When it comes to motivating employees, many companies are stuck in a rut. Outdated employee engagement strategies that may have worked years ago are today, at best, a shot in the dark, and at worst, a negative reflection on an organization’s employer brand. Although workforce demands are changing rapidly across industries, organizations are often slow to prioritize employee engagement or successfully change their approach to keep pace.

Today, Work is More than a Job

Employees today want more than a steady, well-paid job at a promising company. They look for companies that can fulfill their aspirational needs, such as a sense of purpose and belonging, career challenge and growth, and a rewarding company culture. For skilled employees, the decision to join or stay with an organization rests on a host of factors that have become more important than compensation and security.

In this competitive job market, companies are finding it increasingly difficult to source, recruit, and retain top talent. Technology empowers us all to find, evaluate, and connect with new job opportunities like never before. Services like Glassdoor and LinkedIn provide employee reviews on everything from salary ranges and benefits to leadership and company culture. As our professional networks now extend far beyond former coworkers, switching employers is no longer such a leap of faith, and actively seeking a more ideal workplace—even if the employee is content—is commonplace.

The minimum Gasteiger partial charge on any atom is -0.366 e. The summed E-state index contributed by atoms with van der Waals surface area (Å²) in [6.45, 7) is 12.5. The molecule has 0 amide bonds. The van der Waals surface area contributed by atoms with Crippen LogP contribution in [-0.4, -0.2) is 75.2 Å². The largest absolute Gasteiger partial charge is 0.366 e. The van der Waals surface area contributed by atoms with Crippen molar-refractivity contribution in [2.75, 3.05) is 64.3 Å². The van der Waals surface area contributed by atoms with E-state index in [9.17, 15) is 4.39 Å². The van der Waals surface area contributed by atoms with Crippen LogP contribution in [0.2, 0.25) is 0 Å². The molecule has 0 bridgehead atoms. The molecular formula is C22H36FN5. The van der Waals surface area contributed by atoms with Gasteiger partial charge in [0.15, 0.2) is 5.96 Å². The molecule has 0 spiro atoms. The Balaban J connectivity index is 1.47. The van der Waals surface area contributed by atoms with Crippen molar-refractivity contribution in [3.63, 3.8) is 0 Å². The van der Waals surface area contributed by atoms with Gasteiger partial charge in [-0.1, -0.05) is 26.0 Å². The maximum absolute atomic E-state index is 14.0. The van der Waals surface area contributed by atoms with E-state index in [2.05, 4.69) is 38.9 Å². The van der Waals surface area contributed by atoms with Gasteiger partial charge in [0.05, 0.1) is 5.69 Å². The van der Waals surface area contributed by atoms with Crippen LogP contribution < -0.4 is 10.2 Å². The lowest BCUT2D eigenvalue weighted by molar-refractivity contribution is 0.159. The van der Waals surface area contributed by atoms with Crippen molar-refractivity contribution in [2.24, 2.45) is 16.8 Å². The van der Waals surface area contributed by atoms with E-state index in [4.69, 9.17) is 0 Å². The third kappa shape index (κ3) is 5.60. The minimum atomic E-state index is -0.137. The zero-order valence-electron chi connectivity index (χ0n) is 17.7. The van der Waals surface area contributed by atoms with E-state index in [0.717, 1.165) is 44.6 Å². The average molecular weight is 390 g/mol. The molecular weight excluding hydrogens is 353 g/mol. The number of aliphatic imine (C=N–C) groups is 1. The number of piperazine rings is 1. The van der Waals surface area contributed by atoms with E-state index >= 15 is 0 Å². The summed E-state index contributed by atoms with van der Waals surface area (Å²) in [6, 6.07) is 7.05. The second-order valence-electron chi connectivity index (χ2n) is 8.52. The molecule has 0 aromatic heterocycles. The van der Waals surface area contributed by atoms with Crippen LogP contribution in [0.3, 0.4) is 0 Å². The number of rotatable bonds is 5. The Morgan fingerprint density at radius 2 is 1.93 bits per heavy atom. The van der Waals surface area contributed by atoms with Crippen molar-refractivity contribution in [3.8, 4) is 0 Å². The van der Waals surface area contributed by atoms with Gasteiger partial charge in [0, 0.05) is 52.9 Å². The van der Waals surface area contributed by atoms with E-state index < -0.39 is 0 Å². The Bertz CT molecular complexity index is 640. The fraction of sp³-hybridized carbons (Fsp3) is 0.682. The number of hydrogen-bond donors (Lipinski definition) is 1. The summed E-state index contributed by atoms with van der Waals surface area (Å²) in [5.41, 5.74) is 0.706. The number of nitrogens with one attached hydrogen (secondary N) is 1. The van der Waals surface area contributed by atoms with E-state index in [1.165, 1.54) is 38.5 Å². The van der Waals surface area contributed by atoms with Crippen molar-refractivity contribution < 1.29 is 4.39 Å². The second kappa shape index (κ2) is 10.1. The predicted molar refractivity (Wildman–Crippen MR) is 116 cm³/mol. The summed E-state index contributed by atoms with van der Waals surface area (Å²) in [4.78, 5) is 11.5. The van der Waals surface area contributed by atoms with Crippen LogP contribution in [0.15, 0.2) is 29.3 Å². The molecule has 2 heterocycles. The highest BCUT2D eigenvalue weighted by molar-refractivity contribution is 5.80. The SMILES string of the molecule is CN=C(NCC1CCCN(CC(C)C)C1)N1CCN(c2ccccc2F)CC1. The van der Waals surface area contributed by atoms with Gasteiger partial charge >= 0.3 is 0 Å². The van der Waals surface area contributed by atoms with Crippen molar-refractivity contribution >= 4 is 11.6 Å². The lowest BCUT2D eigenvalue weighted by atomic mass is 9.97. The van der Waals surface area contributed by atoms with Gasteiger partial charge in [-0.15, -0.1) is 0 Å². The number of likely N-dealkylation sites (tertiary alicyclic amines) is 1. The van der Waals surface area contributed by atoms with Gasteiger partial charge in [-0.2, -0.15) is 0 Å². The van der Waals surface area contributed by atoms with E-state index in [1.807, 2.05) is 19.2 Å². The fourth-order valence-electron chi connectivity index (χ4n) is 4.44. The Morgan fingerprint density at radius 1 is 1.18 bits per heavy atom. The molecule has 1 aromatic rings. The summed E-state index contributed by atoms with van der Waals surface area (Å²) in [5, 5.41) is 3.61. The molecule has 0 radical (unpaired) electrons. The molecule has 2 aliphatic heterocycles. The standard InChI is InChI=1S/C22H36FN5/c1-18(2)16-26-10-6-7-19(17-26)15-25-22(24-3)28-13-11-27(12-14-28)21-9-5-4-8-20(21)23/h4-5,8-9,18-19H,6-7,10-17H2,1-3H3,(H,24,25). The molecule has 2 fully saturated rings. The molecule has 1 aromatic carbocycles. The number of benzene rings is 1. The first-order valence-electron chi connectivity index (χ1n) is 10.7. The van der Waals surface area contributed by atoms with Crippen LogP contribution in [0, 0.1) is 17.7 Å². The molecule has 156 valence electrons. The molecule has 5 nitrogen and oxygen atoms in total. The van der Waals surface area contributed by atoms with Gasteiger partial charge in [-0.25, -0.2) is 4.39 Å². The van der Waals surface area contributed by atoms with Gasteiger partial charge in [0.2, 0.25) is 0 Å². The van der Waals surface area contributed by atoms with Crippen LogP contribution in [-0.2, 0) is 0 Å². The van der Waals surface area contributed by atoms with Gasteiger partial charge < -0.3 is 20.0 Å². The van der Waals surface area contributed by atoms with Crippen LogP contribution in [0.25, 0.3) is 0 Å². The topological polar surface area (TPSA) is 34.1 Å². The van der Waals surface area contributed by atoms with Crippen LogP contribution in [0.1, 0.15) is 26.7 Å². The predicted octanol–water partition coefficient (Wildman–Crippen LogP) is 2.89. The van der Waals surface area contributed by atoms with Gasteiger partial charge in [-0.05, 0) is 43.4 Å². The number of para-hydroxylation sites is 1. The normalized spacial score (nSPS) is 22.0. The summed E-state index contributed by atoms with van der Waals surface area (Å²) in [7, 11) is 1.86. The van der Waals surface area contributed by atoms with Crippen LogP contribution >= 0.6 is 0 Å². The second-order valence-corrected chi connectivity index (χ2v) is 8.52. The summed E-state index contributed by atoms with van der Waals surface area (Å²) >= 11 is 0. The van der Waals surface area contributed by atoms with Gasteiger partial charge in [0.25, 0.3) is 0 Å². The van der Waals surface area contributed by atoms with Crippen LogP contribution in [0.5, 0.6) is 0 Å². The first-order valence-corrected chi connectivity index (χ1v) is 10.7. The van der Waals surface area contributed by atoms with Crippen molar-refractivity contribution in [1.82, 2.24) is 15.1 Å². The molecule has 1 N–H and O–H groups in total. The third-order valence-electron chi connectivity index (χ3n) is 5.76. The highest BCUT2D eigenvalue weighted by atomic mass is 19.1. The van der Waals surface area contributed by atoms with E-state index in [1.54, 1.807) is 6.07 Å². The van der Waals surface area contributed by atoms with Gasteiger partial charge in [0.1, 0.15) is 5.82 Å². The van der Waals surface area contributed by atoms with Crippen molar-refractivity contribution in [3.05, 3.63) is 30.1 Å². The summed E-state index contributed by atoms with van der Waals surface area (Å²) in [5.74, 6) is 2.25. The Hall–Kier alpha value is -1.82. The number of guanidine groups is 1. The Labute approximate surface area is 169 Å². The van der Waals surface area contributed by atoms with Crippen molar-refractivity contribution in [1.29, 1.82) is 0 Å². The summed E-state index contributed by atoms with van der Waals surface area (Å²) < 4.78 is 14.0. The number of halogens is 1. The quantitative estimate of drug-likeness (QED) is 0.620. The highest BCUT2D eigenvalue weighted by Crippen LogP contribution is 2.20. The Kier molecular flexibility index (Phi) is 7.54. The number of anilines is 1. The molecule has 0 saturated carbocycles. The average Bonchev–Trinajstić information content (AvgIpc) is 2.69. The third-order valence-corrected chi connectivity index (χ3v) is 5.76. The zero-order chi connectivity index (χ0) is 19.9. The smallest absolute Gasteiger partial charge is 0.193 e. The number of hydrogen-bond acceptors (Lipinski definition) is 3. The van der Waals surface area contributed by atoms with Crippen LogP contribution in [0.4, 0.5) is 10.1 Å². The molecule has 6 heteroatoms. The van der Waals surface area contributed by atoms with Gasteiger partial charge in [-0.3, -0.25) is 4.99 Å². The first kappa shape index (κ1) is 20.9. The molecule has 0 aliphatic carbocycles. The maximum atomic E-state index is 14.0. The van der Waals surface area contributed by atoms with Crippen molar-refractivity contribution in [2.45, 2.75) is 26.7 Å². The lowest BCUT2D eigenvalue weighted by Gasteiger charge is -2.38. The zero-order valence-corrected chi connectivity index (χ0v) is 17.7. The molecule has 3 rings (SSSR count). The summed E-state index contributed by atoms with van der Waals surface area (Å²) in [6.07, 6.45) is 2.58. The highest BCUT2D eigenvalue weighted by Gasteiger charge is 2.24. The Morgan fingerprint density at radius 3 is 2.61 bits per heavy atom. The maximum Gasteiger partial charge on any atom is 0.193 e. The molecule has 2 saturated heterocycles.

Yet, most companies are lagging behind, relying on expensive, time-consuming practices that don’t work. In order to activate the full potential of their workforce, employers need to be part of this critical evolution in the way people work.

Four Reasons to Change Bad Habits

Four key trends have emerged that significantly impact employee engagement. As pressures increase from an evolving workforce, organizations from startups to enterprises must prioritize employment engagement strategies if they hope to recruit, retain, and motivate top talent.

  1. The hiring dynamic has flipped in favor of top talent.
  2. The majority of employees are open to new opportunities.
  3. Employer brands are a direct reflection of the employee voice—for better or worse.  
  4. People are connected in ways we previously thought unimaginable.

The work world has changed for good. And yet, in attempting to engage their people, employers are still turning to ineffective, archaic methods. By not modernizing their approach, companies risk losing valuable opportunities to improve and maintain engagement, and put themselves in danger of reduced performance and lost talent.

At Glint, we’re committed to helping companies and their people thrive. We’ve identified seven bad habits that commonly hinder organizations from realizing the true potential of their workforce. In addition, we’ve provided recommendations for transforming these habits into the effective, future-ready practices that drive today’s high-performing organizations.

Learn more in our new whitepaper: Seven Habits That Are Stalling Your Employee Engagement Program And How to Fix Them.